World Footwear


France Retail: the retail boat is sitting on the water waiting for the wind to pick up

Oct 2, 2023 France
France Retail: the retail boat is sitting on the water waiting for the wind to pick up
After a somewhat mixed performance over the summer, highly impacted by short-lived events such as the postponement of sales due to the riots or August’s heatwave, some signs suggest that retail in France could improve next year. Consumers seem to be less pessimistic about rising prices and their personal financial situation. But it all comes down to the trajectory of inflation, and whether food and energy prices will effectively ease until the end of the year

Fashion may benefit from easing food and energy prices  

As noted in previous editions of the WF Retail Flash, the dynamics of footwear retail sales have been negatively affected by strong inflationary pressures since the second quarter of 2022, after Russia invaded Ukraine. France was not an exception.

Essential goods such as energy and food triggered this process, capturing larger shares of consumers' disposable income, which has been detrimental to non-essential goods such as clothing and footwear – despite efforts to not fully pass on higher costs to the consumers. According to the Chambre de Commerce et Industries (CCI), “88% of retailers have seen a rise in prices from their suppliers this season, which they have passed on in full (22%) or in part (55%) in their selling prices”.

At the close of July, the consumer price index for footwear continued to increase by 3.5% year-over-year, while the all-items consumer price index (by Eurostats) rose by 5.1%.

But, so far, the outlook is not so positive because preliminary EU-harmonised official data shows that “French inflation accelerated more than expected in August (to 5.7%), as a new fall in food inflation was more than offset by higher energy prices” (

Expectations for clothing and footwear retail in 2023 therefore depend on the fact that “inflation in France should slow slightly more than expected between now and the end of the year, as pressure on food prices eases” indicates the French Institute INSEE.

Better does not necessarily mean good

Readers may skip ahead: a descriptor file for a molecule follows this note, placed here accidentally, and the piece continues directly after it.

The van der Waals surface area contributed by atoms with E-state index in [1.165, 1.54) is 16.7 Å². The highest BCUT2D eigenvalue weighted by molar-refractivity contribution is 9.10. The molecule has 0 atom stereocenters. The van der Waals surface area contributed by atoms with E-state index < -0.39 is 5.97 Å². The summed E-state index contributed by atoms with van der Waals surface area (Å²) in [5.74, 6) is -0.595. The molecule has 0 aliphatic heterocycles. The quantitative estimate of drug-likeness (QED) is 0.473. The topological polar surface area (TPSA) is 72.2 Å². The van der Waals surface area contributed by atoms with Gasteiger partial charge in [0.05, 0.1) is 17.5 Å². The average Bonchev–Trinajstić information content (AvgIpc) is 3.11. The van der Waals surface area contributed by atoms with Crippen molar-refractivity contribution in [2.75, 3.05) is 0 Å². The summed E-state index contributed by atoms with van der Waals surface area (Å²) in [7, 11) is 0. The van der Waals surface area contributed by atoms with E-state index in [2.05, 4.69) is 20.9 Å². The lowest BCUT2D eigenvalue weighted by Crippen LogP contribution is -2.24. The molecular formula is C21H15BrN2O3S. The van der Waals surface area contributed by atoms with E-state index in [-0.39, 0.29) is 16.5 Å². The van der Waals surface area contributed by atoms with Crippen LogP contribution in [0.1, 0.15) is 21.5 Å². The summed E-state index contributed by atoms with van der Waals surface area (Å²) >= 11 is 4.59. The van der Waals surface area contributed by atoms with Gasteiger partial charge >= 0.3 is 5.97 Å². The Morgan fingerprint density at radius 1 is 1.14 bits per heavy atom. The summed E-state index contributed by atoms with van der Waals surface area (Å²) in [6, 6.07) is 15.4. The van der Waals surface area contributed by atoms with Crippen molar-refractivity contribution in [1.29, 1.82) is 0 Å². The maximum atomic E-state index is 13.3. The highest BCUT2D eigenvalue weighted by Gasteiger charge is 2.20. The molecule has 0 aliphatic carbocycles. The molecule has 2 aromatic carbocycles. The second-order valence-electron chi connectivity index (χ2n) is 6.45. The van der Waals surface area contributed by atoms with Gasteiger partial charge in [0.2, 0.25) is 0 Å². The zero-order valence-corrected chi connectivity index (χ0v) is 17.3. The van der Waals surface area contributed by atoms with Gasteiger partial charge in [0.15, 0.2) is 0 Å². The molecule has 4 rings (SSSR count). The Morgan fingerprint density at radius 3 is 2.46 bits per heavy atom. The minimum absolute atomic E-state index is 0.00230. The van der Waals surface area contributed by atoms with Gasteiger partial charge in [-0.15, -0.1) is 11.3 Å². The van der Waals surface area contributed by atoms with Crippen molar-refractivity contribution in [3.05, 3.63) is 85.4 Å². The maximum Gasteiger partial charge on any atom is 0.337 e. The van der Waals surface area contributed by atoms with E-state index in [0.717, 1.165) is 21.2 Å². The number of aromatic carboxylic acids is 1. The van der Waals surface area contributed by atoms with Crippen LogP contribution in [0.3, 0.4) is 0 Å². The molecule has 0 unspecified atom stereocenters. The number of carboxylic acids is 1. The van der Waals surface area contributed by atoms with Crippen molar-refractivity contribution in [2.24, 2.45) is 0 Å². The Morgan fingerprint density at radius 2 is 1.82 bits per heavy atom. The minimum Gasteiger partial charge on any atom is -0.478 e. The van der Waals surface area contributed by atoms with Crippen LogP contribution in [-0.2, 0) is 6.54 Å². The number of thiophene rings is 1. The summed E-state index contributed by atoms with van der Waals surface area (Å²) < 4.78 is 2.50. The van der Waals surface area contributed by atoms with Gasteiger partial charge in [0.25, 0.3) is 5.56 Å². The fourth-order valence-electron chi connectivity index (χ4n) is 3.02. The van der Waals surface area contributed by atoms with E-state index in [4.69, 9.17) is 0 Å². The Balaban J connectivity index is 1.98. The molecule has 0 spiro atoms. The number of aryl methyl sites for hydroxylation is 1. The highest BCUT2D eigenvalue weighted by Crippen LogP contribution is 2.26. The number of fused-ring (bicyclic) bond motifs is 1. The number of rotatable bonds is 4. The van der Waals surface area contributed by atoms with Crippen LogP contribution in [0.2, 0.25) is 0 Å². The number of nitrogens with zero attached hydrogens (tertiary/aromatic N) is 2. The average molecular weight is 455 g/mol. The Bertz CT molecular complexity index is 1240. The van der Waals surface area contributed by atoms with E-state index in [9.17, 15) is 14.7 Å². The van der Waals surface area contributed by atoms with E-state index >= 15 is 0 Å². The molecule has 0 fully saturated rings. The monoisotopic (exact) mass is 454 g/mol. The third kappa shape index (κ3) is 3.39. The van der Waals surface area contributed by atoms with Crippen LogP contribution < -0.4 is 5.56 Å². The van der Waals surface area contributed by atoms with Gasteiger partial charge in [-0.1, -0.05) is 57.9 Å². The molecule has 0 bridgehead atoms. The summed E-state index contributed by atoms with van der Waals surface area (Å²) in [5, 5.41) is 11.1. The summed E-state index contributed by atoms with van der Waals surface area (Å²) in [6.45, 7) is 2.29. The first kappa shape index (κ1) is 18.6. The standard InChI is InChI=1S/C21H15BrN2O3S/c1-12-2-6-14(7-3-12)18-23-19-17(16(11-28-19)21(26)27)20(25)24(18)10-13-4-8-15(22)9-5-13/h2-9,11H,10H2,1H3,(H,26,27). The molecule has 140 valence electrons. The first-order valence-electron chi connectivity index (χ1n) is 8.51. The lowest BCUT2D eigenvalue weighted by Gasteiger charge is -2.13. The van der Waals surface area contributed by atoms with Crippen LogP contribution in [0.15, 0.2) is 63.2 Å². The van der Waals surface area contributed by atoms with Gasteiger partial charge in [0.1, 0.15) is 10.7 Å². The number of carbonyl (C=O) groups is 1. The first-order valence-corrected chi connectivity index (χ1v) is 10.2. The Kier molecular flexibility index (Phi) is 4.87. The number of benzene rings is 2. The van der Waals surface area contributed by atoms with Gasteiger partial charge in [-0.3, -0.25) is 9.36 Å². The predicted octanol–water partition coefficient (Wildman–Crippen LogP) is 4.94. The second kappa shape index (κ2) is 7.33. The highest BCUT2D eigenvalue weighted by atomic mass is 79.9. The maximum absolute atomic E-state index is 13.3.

Although footwear retail sales (by BdF) have increased about 11 percentage points in a year at the end of July, the performance since the start of the year is fairly stable, 10 percentage points below the baseline. But, as the Federation of PROCOS Retailers points out, this growth is somewhat misleading: “Specialised retail sales in July were up by 9.4% on July 2022, but this figure should be put into perspective, as July 2022 was down sharply (by 6.5%) on July 2021”.

In fact, the performance in the Summer was mixed. Whereas clothing chains in the Int. The retail panel for the Retail Alliance recorded an increase in in-store sales of 15.7%, as compared to July 2022 (…), mainly due to the postponement and extension of the summer sales up to and including the 1st of August, caused by the riots that affected many retailers (…) there was a  (6.4%) drop, mainly in the second half of August, due in particular to the heatwave, which impacted negatively store footfall and the launch of the new autumn-winter collection.

In addition, the National Apparel Federation (FNH) warned that “after two weeks of summer sales, independent multi-brand and single-brand retailers were not enjoying the same momentum as department stores”.

“No decoupling between the physical and the digital”*

According to the Distance Selling Index (by BdF), the dynamics of online clothing retail since the start of 2023 are no better than the offline's. In June and July, the index appears to point to a slight recovery, as “the first weekend of the sales (was) heavily impacted by vandalism at points of sale resulting in stores (shopping centres, town centres, etc.) being closed”.

August figures, in which online sales increased by 17% year-over-year, are consistent with the idea that “the heatwave did not encourage people to go to the stores” (

Since these growth factors are short-lived, the downward trend observed from November 2022 may as well prevail. Gildas Minvielle, Director of the economic observatory at IFM (French Institute for Fashion) corroborates this conclusion, stating that “at the moment (…) there is no decoupling between the physical and the digital*”, therefore estimating that “digital sales will not be dynamic in 2023”.

On the contrary, FEVAD (the E-commerce and Distance Selling Federation) believes that “e-commerce today appears to be a solution for French families in the face of current economic difficulties: rising inflation, pressure on raw material prices, and declining household purchasing power”.

The retail boat is sitting on the water waiting for the wind

The Synthetic Consumer Confidence indicator (by INSEE) for the year at the close of August shows a slight upward trend, which favours general growth in the retail trade over the next 12 months, mainly due to less pessimism about rising prices and an improvement in the personal financial situation.

However, as seen above, the footwear retail index (seasonally adjusted) has been flattening since the start of 2023, so small improvements in confidence do not automatically translate into gains in retail, let alone gains in small ticket purchases such as footwear.

Altogether, for the time being, it seems that the retail boat is sitting on the water waiting for the wind to pick up. This makes it difficult to endorse an “outlook for business activity at the end of 2023, which suggests the start of an improvement that will undoubtedly bear fruit in 2024” (